Reminiscences and New Year Resolutions

Despite tradition, ‘spring cleaning’ seems to happen in the winter months as far as my experience goes.  Maybe because it is relatively quiet in terms of natural history field work?

I imagine that readers will not be surprised to learn that the Forum have an archive and to describe it as a veritable treasure trove is probably something of an understatement.  We’ve recently been offered the opportunity to to study some ‘Bunting memorabilia’ and copy it for our archive.  Such offers are greatly appreciated and as a consequence I’ve been doing a bit of tidying up and archival filing.  Well, no surprise that it’s taken longer than intended as one is distracted by reading and reminiscing over items.

This piece of campaign memorabilia below, has both fond memories because it saw around 400 people gather and challenge proposals by English Nature to denotify parts of Thorne & Hatfield Moors SSSI of their protective status and sad ones because statute saw fit to allow the peat extractors of the day (Fison’s Horticulture) to fund the hydrological reports upon which they based their assessment.  Interestingly I’ve also located those same reports as well.

1997 pub mtg flyer

A case could be made that the eventual outcome was the 2002 Scotts Agreement, eventually delivered in 2004 when Michael Meacher sanctioned some £17.3 million to buy out the extant planning consents on Thorne and Hatfield Moors and on Wedholme Flow in Cumbria.  Then an additional £1.32 million to pay Scotts to assist with restoration on site.  A bargain?  Remember that this was on public land, those of you with long memories will recall the peat campaign in the early 1990s when Fison’s pulled off a wonderful PR coup by gifting the land to the nation in 1992, but under an agreement with English Nature in 1994 they carried on the rape and pillage of the peat fields regardless!  EN media releases claimed that it was the best deal that could be achieved in difficult circumstances.  Beleagured conservationists differed in their interpretation.  If it had not been signed then all the NGOs would have carried on with the campaign and the reality was that the anti-peat case was impacting upon peat sales and that was bad for business.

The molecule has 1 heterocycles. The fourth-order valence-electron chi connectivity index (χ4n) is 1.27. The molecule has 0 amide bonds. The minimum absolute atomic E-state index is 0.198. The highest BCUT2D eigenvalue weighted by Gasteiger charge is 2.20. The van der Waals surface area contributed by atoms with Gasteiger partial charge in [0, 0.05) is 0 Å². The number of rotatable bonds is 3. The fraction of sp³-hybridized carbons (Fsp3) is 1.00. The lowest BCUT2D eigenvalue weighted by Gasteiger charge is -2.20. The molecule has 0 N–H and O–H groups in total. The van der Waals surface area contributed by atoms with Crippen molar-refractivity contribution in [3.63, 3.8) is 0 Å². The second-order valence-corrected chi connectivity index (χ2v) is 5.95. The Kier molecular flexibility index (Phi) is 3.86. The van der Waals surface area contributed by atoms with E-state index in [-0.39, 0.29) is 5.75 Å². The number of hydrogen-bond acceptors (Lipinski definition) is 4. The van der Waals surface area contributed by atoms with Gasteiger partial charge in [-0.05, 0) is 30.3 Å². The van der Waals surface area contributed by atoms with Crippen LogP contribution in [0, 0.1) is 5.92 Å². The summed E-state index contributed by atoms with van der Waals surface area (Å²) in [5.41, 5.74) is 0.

A key player back then was the late Stephen Warburton, the photograph below shows him (third from the left) with the appellants and Richard Buxton in the Preston Under Scar High Court case.  See also here.  For a full appreciation of Stephen see Volume 7 of Thorne & Hatfield Moors Papers.

SWW & RB @ PuS Court

Stephen was a rare species, he worked with other campaigners such as Colin Seymour (Flamborough hedgerow case) and Wm Bunting across a broad spectrum of issues.  All three posses that forensic attention to detail.

We often ask where the next generation of naturalists are, but of equal concern where is the next generation of conservation campaigners?  How many would be capable of teaching themselves mediaeval latin in order to present irrefutable evidence in court?  How many have the tenacity, the passion to spend thankless hours researching and preparing cases?   Then there’s the issue of ‘standing’ and the ever scary cost of holding fast to principles.  No wonder that conservation campaigners are a rare species?

Yet, there has never been a greater need than the present time.  How does a novice start, how did the Forum come into being ….

In the interim, here’s wishing all our readers a Happy and Healthy New Year and may environmental conservation collaboratively rise to the challenges and opportunities which are sure to present themselves in 2014!

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